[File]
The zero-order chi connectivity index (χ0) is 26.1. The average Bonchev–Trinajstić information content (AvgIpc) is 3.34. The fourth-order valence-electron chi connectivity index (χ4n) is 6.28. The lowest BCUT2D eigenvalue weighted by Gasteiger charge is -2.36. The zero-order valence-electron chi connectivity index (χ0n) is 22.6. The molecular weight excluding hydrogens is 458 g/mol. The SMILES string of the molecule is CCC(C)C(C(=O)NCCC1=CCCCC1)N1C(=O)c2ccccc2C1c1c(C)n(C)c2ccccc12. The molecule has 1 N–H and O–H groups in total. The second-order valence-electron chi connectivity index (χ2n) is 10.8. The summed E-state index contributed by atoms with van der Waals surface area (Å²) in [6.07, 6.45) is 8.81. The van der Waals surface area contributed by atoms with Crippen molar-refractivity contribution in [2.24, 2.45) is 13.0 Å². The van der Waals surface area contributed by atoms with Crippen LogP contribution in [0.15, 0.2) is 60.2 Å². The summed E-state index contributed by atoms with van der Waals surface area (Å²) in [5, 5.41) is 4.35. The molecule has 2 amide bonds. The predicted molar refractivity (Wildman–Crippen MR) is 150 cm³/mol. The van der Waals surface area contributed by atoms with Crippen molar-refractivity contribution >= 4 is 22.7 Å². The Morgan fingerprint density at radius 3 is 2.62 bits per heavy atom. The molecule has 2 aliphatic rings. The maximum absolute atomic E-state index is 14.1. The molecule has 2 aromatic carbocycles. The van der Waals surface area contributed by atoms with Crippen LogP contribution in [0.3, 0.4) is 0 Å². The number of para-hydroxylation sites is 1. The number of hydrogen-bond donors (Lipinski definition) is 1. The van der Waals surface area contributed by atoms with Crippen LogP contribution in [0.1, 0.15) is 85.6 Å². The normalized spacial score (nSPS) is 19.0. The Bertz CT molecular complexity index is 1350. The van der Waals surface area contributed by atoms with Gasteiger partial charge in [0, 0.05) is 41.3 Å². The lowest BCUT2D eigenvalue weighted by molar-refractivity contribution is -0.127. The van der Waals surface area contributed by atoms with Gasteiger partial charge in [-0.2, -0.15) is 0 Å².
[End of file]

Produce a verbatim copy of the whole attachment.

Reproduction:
The zero-order chi connectivity index (χ0) is 26.1. The average Bonchev–Trinajstić information content (AvgIpc) is 3.34. The fourth-order valence-electron chi connectivity index (χ4n) is 6.28. The lowest BCUT2D eigenvalue weighted by Gasteiger charge is -2.36. The zero-order valence-electron chi connectivity index (χ0n) is 22.6. The molecular weight excluding hydrogens is 458 g/mol. The SMILES string of the molecule is CCC(C)C(C(=O)NCCC1=CCCCC1)N1C(=O)c2ccccc2C1c1c(C)n(C)c2ccccc12. The molecule has 1 N–H and O–H groups in total. The second-order valence-electron chi connectivity index (χ2n) is 10.8. The summed E-state index contributed by atoms with van der Waals surface area (Å²) in [6.07, 6.45) is 8.81. The van der Waals surface area contributed by atoms with Crippen molar-refractivity contribution in [2.24, 2.45) is 13.0 Å². The van der Waals surface area contributed by atoms with Crippen LogP contribution in [0.15, 0.2) is 60.2 Å². The summed E-state index contributed by atoms with van der Waals surface area (Å²) in [5, 5.41) is 4.35. The molecule has 2 amide bonds. The predicted molar refractivity (Wildman–Crippen MR) is 150 cm³/mol. The van der Waals surface area contributed by atoms with Crippen molar-refractivity contribution >= 4 is 22.7 Å². The Morgan fingerprint density at radius 3 is 2.62 bits per heavy atom. The molecule has 2 aliphatic rings. The maximum absolute atomic E-state index is 14.1. The molecule has 2 aromatic carbocycles. The van der Waals surface area contributed by atoms with Crippen LogP contribution in [0.3, 0.4) is 0 Å². The number of para-hydroxylation sites is 1. The number of hydrogen-bond donors (Lipinski definition) is 1. The van der Waals surface area contributed by atoms with Crippen LogP contribution in [0.1, 0.15) is 85.6 Å². The normalized spacial score (nSPS) is 19.0. The Bertz CT molecular complexity index is 1350. The van der Waals surface area contributed by atoms with Gasteiger partial charge in [0, 0.05) is 41.3 Å². The lowest BCUT2D eigenvalue weighted by molar-refractivity contribution is -0.127. The van der Waals surface area contributed by atoms with Gasteiger partial charge in [-0.2, -0.15) is 0 Å².